Potential Sources of Contamination

Worksop dates back to pre-saxon times and the Domesday Survey records it as a prosperous settlement. From the late 1800‟s and early 1900‟s the main local industry in the west of the district was coal mining, the six operating pits being: Bevercotes, Welbeck, Harworth, Shireoaks, Manton and Steetley.

Retford is one of the oldest boroughs in England. The Great North Road (now the A638) used to bring traffic and travellers to Retford and then on to Tuxford town, itself, a renowned posting stage prior to the development of the railway system. The Chesterfield Canal opened in 1777 and brought great prosperity to Retford, which even by then was a thriving market town. In 1849 Retford became a railway centre as a result of the Great Northern Railway being diverted through it. By 1853 Tuxford had been included on the same line. The advent of the canal and the railway meant that a number of local works such as tin plate works, nail makers, brick works, coal storage and blacksmiths sprung up in and around Retford and Tuxford parishes in essentially what was a large agricultural district. The three power stations situated in the east of the district alongside the River Trent (West Burton, Cottam, High Marnham) started operating between 1959 and 1969 and are two are still operational today (High Marnham has ceased operations).

Although Worksop and its surrounding area is mainly noted for coal mining and heavy industry, both of these activities have declined and it is likely that they have left behind infilled underground voids, derelict factories, yards and mills with associated land problems.

Historic Industry and Land Uses 

Some of the historic trades that have been identified in Bassetlaw and that have now declined are listed as follows:

  • Coal Mining
  • Quarrying: disused sand and gravel quarries cover in excess of 1170 hectares of Bassetlaw
  • Chemical works / bulk chemical storage - 6 current and former sites have been located, one being located near to the River Trent;
  • Charcoal works - 1 former site located;
  • Dye works - 3 former sites located;
  • Gas works - 18 former sites have been located throughout the district;
  • Iron Foundry - 10 former sites have been located;
  • Metal processing - Many old blacksmiths sites have been located;
  • Brickworks - 22 former sites have been located, mainly in the east side of the district; 
  • Rubber works - 1 site located;
  • Tannery - 2 former sites located;
  • Scrapyards - numerous sites have been identified;
  • Timber treatment - 14 former sites located; 
  • Landfill / Waste disposal - 43 current and former sites located; 
  • Sewage Works - 20 current and former sites have been located; 
  • Collieries - 7 sites located.

Although these particular industries may now have declined, after years of processing and production there is the potential for the land that they occupied to cause contamination.

Previously Developed Land 

Land having a previous contaminative use which has been developed will have been dealt with via the existing planning controls. In such cases, a site investigation report will have often been requested as part of the planning process. If development proceeds on these sites, remedial works will more than likely have to be carried out to make the site fit for purpose and the necessary planning conditions will be attached. The planning and building control records will therefore form an important resource during the investigation phase.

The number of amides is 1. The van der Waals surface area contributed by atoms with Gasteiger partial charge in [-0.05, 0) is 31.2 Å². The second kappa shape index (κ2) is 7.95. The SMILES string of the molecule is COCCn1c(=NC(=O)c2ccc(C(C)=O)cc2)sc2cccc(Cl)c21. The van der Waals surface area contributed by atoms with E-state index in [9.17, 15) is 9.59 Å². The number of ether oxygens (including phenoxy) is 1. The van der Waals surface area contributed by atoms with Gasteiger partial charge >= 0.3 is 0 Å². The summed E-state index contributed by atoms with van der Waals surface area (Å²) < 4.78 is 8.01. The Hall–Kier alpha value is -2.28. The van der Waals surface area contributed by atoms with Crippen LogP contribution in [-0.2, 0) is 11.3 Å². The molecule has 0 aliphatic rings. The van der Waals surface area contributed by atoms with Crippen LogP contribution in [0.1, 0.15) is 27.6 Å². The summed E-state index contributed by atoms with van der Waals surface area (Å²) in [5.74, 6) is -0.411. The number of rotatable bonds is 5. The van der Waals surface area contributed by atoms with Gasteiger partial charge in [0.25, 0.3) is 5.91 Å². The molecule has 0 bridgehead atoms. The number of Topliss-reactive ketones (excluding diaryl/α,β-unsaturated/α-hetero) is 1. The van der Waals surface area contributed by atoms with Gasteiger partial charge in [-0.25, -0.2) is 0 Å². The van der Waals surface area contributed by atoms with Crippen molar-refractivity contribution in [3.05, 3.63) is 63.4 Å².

The council is committed to the restoration and re-use of brownfield land, through the planning process, particularly where such land is within urban areas. This allows the authority to achieve its wider objectives in terms of reducing the pressure for the use of greenfield sites and securing a sustainable pattern of development.

Overall Aims & Objectives

The reasons for writing this strategy are described in Part 1 of the document. Land contamination has significant impacts both on the environment and the economy of Bassetlaw and therefore these areas are key considerations in the development of the strategy.

Bassetlaw's Priorities 

Dealing with contaminated land constantly throws up complex issues and often limited amounts of information are available to deal with such sites. The identification of contaminated land will be carried out in an ordered, rational and efficient manner based firmly on the principles of risk assessment. Significant and imminent risks to human health will always be given the highest priority.

The Council's priorities in dealing with contaminated land, in priority order, will be: 

  1. To protect human health 
  2. To protect controlled waters
  3. To protect designated ecosystems
  4. To prevent damage to specified property uses 
  5. To prevent any further land contamination 
  6. To encourage voluntary remediation 
  7. To encourage re-use of brownfield sites 

Within  the broad aims of the strategy, there are a number of specific objectives that the council aims to undertake within particular timescales as far as possible.

  • Evaluation of information already collected on sources, pathways and receptors
  • Collection of additional information on sources, pathways and receptors
  • Development of a digitised information management system 
  • Identification of areas of current and former council owned / leased land